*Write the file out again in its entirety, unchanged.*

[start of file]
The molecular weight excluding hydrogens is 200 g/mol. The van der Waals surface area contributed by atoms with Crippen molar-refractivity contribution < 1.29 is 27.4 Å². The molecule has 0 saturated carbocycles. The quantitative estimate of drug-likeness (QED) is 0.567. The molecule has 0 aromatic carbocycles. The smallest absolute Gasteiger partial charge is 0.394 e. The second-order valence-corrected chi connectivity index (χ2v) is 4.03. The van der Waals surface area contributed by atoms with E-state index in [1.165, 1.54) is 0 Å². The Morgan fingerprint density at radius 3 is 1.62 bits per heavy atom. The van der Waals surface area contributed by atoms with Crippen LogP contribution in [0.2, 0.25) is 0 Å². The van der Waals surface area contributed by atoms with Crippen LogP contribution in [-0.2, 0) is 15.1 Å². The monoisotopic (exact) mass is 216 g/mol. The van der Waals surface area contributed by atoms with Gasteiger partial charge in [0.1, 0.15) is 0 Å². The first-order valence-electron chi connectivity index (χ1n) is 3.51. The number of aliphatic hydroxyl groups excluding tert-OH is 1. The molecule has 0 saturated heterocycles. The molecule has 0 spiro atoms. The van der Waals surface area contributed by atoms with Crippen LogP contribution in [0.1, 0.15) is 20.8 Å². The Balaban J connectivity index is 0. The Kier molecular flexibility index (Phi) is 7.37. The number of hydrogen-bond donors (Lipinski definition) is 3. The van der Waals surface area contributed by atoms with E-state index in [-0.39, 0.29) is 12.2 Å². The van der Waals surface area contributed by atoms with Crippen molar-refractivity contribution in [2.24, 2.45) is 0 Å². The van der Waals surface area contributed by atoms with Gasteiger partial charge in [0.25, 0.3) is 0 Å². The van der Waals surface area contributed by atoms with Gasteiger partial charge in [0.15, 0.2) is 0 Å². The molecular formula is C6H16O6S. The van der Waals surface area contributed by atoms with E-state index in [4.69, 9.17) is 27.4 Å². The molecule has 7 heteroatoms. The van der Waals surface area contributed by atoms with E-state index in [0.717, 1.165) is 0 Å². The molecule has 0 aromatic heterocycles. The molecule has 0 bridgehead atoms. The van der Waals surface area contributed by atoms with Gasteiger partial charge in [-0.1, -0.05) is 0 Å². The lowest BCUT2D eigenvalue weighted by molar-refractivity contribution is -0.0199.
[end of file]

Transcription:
The molecular weight excluding hydrogens is 200 g/mol. The van der Waals surface area contributed by atoms with Crippen molar-refractivity contribution < 1.29 is 27.4 Å². The molecule has 0 saturated carbocycles. The quantitative estimate of drug-likeness (QED) is 0.567. The molecule has 0 aromatic carbocycles. The smallest absolute Gasteiger partial charge is 0.394 e. The second-order valence-corrected chi connectivity index (χ2v) is 4.03. The van der Waals surface area contributed by atoms with E-state index in [1.165, 1.54) is 0 Å². The Morgan fingerprint density at radius 3 is 1.62 bits per heavy atom. The van der Waals surface area contributed by atoms with Crippen LogP contribution in [0.2, 0.25) is 0 Å². The van der Waals surface area contributed by atoms with Crippen LogP contribution in [-0.2, 0) is 15.1 Å². The monoisotopic (exact) mass is 216 g/mol. The van der Waals surface area contributed by atoms with Gasteiger partial charge in [0.1, 0.15) is 0 Å². The first-order valence-electron chi connectivity index (χ1n) is 3.51. The number of aliphatic hydroxyl groups excluding tert-OH is 1. The molecule has 0 saturated heterocycles. The molecule has 0 spiro atoms. The van der Waals surface area contributed by atoms with Crippen LogP contribution in [0.1, 0.15) is 20.8 Å². The Balaban J connectivity index is 0. The Kier molecular flexibility index (Phi) is 7.37. The number of hydrogen-bond donors (Lipinski definition) is 3. The van der Waals surface area contributed by atoms with E-state index in [-0.39, 0.29) is 12.2 Å². The van der Waals surface area contributed by atoms with Crippen molar-refractivity contribution in [2.24, 2.45) is 0 Å². The van der Waals surface area contributed by atoms with Gasteiger partial charge in [0.25, 0.3) is 0 Å². The van der Waals surface area contributed by atoms with Gasteiger partial charge in [0.15, 0.2) is 0 Å². The molecular formula is C6H16O6S. The van der Waals surface area contributed by atoms with E-state index in [4.69, 9.17) is 27.4 Å². The molecule has 7 heteroatoms. The van der Waals surface area contributed by atoms with E-state index in [0.717, 1.165) is 0 Å². The molecule has 0 aromatic heterocycles. The molecule has 0 bridgehead atoms. The van der Waals surface area contributed by atoms with Gasteiger partial charge in [-0.1, -0.05) is 0 Å². The lowest BCUT2D eigenvalue weighted by molar-refractivity contribution is -0.0199.